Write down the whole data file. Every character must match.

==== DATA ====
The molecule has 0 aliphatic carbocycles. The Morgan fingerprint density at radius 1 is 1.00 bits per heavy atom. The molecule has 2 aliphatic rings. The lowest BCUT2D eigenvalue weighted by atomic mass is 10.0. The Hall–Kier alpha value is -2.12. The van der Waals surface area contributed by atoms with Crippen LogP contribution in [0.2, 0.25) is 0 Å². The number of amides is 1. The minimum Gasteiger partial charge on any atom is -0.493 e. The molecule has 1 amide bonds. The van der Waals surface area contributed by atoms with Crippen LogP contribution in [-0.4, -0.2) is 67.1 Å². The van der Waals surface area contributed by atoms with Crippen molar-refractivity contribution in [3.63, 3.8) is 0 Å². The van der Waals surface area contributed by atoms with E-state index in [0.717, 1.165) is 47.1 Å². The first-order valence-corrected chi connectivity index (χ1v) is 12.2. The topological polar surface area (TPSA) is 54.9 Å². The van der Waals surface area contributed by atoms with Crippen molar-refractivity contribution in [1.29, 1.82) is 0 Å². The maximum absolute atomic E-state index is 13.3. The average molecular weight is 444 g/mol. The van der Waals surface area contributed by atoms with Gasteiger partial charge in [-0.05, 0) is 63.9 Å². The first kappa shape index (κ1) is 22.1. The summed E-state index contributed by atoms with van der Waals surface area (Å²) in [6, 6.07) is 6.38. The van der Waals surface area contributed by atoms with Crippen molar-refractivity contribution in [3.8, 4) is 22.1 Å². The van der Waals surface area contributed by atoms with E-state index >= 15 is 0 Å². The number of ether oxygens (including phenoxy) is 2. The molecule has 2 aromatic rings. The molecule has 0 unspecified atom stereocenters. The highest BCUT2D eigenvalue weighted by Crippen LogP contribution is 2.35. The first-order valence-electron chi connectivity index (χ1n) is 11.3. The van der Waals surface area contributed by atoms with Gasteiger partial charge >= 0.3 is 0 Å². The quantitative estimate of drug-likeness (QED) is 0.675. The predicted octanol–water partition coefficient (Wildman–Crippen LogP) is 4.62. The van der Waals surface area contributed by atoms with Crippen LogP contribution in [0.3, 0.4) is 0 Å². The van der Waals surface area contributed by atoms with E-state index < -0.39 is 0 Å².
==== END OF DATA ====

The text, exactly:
The molecule has 0 aliphatic carbocycles. The Morgan fingerprint density at radius 1 is 1.00 bits per heavy atom. The molecule has 2 aliphatic rings. The lowest BCUT2D eigenvalue weighted by atomic mass is 10.0. The Hall–Kier alpha value is -2.12. The van der Waals surface area contributed by atoms with Crippen LogP contribution in [0.2, 0.25) is 0 Å². The number of amides is 1. The minimum Gasteiger partial charge on any atom is -0.493 e. The molecule has 1 amide bonds. The van der Waals surface area contributed by atoms with Crippen LogP contribution in [-0.4, -0.2) is 67.1 Å². The van der Waals surface area contributed by atoms with Crippen molar-refractivity contribution in [3.63, 3.8) is 0 Å². The van der Waals surface area contributed by atoms with E-state index in [0.717, 1.165) is 47.1 Å². The first-order valence-corrected chi connectivity index (χ1v) is 12.2. The topological polar surface area (TPSA) is 54.9 Å². The van der Waals surface area contributed by atoms with Crippen molar-refractivity contribution in [1.29, 1.82) is 0 Å². The maximum absolute atomic E-state index is 13.3. The average molecular weight is 444 g/mol. The van der Waals surface area contributed by atoms with Gasteiger partial charge in [-0.05, 0) is 63.9 Å². The first kappa shape index (κ1) is 22.1. The summed E-state index contributed by atoms with van der Waals surface area (Å²) in [6, 6.07) is 6.38. The van der Waals surface area contributed by atoms with Crippen molar-refractivity contribution in [3.8, 4) is 22.1 Å². The van der Waals surface area contributed by atoms with E-state index >= 15 is 0 Å². The number of ether oxygens (including phenoxy) is 2. The molecule has 2 aromatic rings. The molecule has 0 unspecified atom stereocenters. The highest BCUT2D eigenvalue weighted by Crippen LogP contribution is 2.35. The first-order valence-electron chi connectivity index (χ1n) is 11.3. The van der Waals surface area contributed by atoms with Gasteiger partial charge >= 0.3 is 0 Å². The quantitative estimate of drug-likeness (QED) is 0.675. The predicted octanol–water partition coefficient (Wildman–Crippen LogP) is 4.62. The van der Waals surface area contributed by atoms with Crippen LogP contribution in [0.3, 0.4) is 0 Å². The van der Waals surface area contributed by atoms with E-state index < -0.39 is 0 Å².